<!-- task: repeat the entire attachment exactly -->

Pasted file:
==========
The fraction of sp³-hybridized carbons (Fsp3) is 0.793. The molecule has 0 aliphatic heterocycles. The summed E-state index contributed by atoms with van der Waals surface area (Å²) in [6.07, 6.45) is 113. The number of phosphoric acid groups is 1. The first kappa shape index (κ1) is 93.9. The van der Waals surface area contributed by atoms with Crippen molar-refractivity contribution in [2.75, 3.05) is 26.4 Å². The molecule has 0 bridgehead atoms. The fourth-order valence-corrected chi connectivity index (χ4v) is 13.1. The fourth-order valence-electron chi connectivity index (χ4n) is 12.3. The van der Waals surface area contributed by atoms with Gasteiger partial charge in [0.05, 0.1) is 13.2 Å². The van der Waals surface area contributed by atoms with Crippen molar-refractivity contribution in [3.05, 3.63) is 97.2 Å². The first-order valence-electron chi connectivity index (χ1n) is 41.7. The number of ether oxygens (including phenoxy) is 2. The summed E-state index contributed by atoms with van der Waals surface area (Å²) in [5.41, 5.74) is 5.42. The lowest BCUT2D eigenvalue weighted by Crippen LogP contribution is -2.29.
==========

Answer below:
The fraction of sp³-hybridized carbons (Fsp3) is 0.793. The molecule has 0 aliphatic heterocycles. The summed E-state index contributed by atoms with van der Waals surface area (Å²) in [6.07, 6.45) is 113. The number of phosphoric acid groups is 1. The first kappa shape index (κ1) is 93.9. The van der Waals surface area contributed by atoms with Crippen molar-refractivity contribution in [2.75, 3.05) is 26.4 Å². The molecule has 0 bridgehead atoms. The fourth-order valence-corrected chi connectivity index (χ4v) is 13.1. The fourth-order valence-electron chi connectivity index (χ4n) is 12.3. The van der Waals surface area contributed by atoms with Gasteiger partial charge in [0.05, 0.1) is 13.2 Å². The van der Waals surface area contributed by atoms with Crippen molar-refractivity contribution in [3.05, 3.63) is 97.2 Å². The first-order valence-electron chi connectivity index (χ1n) is 41.7. The number of ether oxygens (including phenoxy) is 2. The summed E-state index contributed by atoms with van der Waals surface area (Å²) in [5.41, 5.74) is 5.42. The lowest BCUT2D eigenvalue weighted by Crippen LogP contribution is -2.29.